Building your confidence in creating your policies and working to enforce them is best done with a support system in place.  Supervision can provide that exact place where you can present your policies and learn more about what it is that you really want while you build your confidence in creating and enforcing your policies.  Having a support system can can help you to create your policies and step by step learn to enforce them.

Share your no show and/or cancellation policy in the comments!

After the massage, there is the laundry

Yes indeed,  Laundry is one of the biggest indicators that your massage business is going well.  I bet you didn’t know that doing laundry would be such a big part of doing massage!  I probably would have went into something else! Haha!

Sheets are an important part of the process of the massage itself.  I purposely choose sheets for each client and think of them usually when putting the sheets on the table. Colors and textures can make an impression.  The way the sheets look on the table when the client first comes in to how they feel when they are on the table are all apart of creating an image.  Sheets and draping are one of the components that create a component of trust and help the client to feel secure on the table.  Men in particular are often more sensitive to thin sheets fearing the dreaded “E” during the massage.

What do you want your sheet to say?

What do your sheets say?

There is nothing worse than the oily smell of sheets or having sheets that are old and frayed.  Your sheets make an impression so why not start out on the right foot….er…sheet.

Not all sheets are created equal.  Your laundry job can be made much easier by getting the right sheets in the first place.  There are some sheets that just hold the oils/lotions more and just want to soak it all up!  You can almost tell by the feel of the sheets – they feel almost dry or scratchy in the wrapper.

Percale is one of the most basic types of sheets.  I had a client describe it as “Oh I got the crispy sheets today!”   Percale refers to the type of weave and they can be 100% cotton or a combination of materials.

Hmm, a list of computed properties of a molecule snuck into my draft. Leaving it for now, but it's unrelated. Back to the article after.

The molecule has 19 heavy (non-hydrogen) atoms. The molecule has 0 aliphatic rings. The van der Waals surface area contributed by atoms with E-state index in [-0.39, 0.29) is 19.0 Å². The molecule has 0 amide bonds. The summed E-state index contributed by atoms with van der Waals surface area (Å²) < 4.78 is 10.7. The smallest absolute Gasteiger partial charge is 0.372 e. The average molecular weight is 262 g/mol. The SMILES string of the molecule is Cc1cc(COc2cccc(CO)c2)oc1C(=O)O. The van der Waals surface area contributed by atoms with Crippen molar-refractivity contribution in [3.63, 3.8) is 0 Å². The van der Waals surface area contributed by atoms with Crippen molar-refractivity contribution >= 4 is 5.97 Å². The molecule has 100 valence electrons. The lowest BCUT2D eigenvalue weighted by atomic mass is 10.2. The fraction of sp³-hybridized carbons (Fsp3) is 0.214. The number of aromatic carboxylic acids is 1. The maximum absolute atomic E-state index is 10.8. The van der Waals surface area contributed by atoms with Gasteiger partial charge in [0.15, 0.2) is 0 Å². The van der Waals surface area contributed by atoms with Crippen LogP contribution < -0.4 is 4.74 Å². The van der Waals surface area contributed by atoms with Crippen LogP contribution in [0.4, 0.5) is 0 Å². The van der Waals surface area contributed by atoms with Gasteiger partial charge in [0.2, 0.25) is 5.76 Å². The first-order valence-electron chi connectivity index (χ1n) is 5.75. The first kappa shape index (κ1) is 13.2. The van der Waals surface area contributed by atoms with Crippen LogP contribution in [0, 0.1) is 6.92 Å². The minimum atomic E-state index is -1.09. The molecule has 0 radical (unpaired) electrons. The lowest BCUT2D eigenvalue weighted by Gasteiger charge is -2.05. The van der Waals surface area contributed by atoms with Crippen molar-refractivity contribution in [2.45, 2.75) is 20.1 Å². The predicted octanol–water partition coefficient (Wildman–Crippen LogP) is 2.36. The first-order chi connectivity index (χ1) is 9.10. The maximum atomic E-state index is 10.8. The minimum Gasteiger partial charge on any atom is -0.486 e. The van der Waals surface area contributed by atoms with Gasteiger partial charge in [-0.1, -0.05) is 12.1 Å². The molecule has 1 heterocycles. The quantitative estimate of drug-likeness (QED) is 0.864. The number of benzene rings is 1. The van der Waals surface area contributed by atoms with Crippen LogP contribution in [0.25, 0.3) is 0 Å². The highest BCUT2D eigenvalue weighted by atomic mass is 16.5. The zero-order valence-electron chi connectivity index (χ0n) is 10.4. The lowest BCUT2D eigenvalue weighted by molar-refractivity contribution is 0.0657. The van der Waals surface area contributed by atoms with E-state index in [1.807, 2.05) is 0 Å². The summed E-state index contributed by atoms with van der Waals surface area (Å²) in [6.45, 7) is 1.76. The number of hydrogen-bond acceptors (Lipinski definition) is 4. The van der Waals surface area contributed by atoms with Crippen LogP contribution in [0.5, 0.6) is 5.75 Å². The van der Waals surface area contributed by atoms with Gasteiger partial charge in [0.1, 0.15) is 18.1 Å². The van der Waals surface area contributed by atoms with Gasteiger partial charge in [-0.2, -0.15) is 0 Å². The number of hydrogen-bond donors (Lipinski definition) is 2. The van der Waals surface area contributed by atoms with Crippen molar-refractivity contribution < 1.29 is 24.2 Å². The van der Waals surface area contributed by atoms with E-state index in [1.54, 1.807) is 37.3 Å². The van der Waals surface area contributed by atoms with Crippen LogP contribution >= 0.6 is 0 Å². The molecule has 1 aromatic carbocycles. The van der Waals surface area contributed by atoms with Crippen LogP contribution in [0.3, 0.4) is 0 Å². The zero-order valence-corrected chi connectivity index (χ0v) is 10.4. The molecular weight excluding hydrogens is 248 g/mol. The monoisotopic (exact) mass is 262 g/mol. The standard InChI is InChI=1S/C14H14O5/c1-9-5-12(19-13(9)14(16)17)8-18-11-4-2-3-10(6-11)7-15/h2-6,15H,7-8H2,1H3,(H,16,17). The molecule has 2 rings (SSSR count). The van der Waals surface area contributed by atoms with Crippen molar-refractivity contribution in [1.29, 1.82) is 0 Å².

A poly/cotton combo tends to clean easier than most but again it depends on the weave.

The new microfiber sheets tend to hold oil more which could also be a big problem in the dryer as in catching on fire!

Flannel sheets seem to be popular at many massage places because they are cozy feeling but there are also flannel sheets that sort of ‘stick together’ making it difficult for the client to turn over because the sheets don’t move easily.   They also pill easily and can be a problem for dryers because they are heavier and produce more lint.

The oils/lotions that you use also vary in how easy they come out of fabric.  Jojoba or Fractionated coconut oil seem to wash out the easiest with almond and grapeseed oils being the hardest to clean.  Some massage lotions/oils such as those made by Bon Vital have an additive that makes the lotions/oils come out of the sheets easier.

The sheets, pillow covers, face covers, blankets and the massage table itself are potential carriers of disease and body fluids (blood, sweat, seamen, mucous, tears) along with the shedding layers of skin cells.   The Occupational Safety and Health Administration (OSHA) says:massagetablecover

Some infections that can be transmitted through contact with blood and body fluids include: HIV, Hepatitis A, B, C, Staph and Strep infections, Gastroenteritis-salmonella, and shigella, Pneumonia, Syphilis, TB, Malaria, Measles, Chicken Pox, Herpes, Urinary tract infections, and Blood infections. The greatest risks are from HIV and Hepatitis B and C.

The thing though is that when it is on the sheets is it less of a problem as per the CDC.

Cleaning Sheets

Cleaning the sheets is an art form.  It is for sanitation and for the longevity of the sheets.   I have heard so many horror stories of massage therapists layering the sheets

on top of each other for efficiency of time which compromises cleanliness, that it really scares the heck out of me!  In WA State it is actually a law that there needs to be an impervious layer between the sheets and the massage table so sheets can remain clean which means you also have to clean the impervious layer!

(WAC 246-830-040)

(5) All single service materials and clean linen such as sheets, towels, gowns, pillow cases and all other linens used in the practice of massage, shall be furnished by the practitioner for the use of each client. Linens shall be stored in a sanitary manner.
(6) All towels and linens used for one person shall be laundered or cleaned before they are used by any other person.
(7) All soiled linens shall be immediately placed in a covered receptacle.
  • Use Warm water (71+ degrees)
  • Vinegar and Baking Soda
  • Borax
  • Washing Soda
  • Try dishwasher soap for sheets that seem to absorb oils more
  • Try Dawn Dish Soap (Blue Only) to treat spots like mascara in face rest covers.
  • Oxyclean can also work to get out oils/stains
  • Dry on High Temperatures
  • Remove from Dryer immediately to reduce wrinkling


Folding the Fitted Sheets

The easiest sheets to use on your massage table are the flat and fitted sheets that fit twin sized beds.  For the life of me, after 25 years of doing this, I still can’t fold a fitted sheet properly.  I usually try to get them out of the dryer and right onto the massage table to avoid folding.

I have watched a few videos and tried many times, but it is just not in my nature!  Well until I finally watched videos on Youtube for about an hour on how to fold a fitted sheet and found this guy!

See also:

Hygiene Fact and Fiction Taking Care of Us to Take Care of Them By Ruth Werner